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October 20, 2023

Feds chart Gulf of Maine waters for offshore wind power, avoiding key fishing grounds

The federal government has mapped out where future offshore wind power turbines may be placed in the Gulf of Maine, and the 3.5 million-acre swath skirts critical lobstering and fishing grounds.

The proposed wind-power waters lie 23 to 120 miles off the coast of Maine, Massachusetts and New Hampshire, according to a plan released Thursday by the Bureau of Ocean Energy Management.

The Draft Wind Energy Area has a power production capacity of over 40 gigawatts, which is enough electricity to supply more than 13 million homes. That total far exceeds the goals for offshore wind energy production set by Maine, 3 GW, and Massachusetts, 10 GW.

Courtesy / BOEM
A map shows the Draft Wind Energy Area currently proposed by the federal government.

The Biden administration has set a goal of 30 GW in offshore wind energy capacity by 2030. By 2035, the goal is to have 15 GW of offshore wind power specifically from floating wind turbines — the type of electricity generators needed off the coast of Maine, because of its deep waters.

The Draft WEA avoids Lobster Management Area 1 and all North Atlantic Right Whale Restricted Areas, the bureau said. The Draft WEA also avoid other important fishing waters and habitats, including important groundfish areas east of the Western Gulf of Maine Closure and within the 10-kilometer buffer from Georges Bank, Platts Bank, Parker Ridge and Three Dory Ridge.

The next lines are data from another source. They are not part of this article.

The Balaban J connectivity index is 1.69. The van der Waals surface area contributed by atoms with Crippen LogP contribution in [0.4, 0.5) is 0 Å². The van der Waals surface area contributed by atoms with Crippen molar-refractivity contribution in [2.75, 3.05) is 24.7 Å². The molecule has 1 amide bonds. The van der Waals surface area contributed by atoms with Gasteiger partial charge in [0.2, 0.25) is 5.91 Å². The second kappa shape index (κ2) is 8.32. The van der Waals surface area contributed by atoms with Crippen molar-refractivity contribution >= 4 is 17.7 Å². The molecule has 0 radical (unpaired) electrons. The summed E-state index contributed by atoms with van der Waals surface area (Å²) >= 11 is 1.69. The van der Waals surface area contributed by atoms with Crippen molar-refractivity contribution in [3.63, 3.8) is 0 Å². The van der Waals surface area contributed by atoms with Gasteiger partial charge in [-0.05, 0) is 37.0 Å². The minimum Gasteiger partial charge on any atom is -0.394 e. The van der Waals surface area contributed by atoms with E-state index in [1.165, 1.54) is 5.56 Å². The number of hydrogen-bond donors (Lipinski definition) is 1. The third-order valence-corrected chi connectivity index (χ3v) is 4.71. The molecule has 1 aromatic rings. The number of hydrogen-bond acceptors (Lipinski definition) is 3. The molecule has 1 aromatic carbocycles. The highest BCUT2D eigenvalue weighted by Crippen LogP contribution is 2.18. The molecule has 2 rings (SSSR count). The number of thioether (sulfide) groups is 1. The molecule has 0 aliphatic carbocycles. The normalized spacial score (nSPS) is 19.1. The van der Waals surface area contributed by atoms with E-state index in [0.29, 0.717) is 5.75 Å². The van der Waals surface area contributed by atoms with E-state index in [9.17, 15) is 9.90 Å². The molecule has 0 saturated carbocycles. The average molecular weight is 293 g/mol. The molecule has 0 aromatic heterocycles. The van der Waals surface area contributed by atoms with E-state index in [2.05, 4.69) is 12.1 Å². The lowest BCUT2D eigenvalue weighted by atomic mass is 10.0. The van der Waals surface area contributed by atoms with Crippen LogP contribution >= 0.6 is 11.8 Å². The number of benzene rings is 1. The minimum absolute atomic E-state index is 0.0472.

Most of the fishing grounds of Maine's Tribal Nations are also avoided.

The plan for the wind power area is still in draft form, and the BOEM said it will set exact limits after a 30-day public review and comment period.   

“BOEM will continue to prioritize a robust and transparent planning process, including engagement with Tribal governments, federal and state agencies, the fishing community and other ocean users,” said BOEM Director Elizabeth Klein.

“BOEM strives to minimize potential impacts and will continue working hard to finalize offshore areas that have strong resource potential and the fewest environmental and user conflicts.” 

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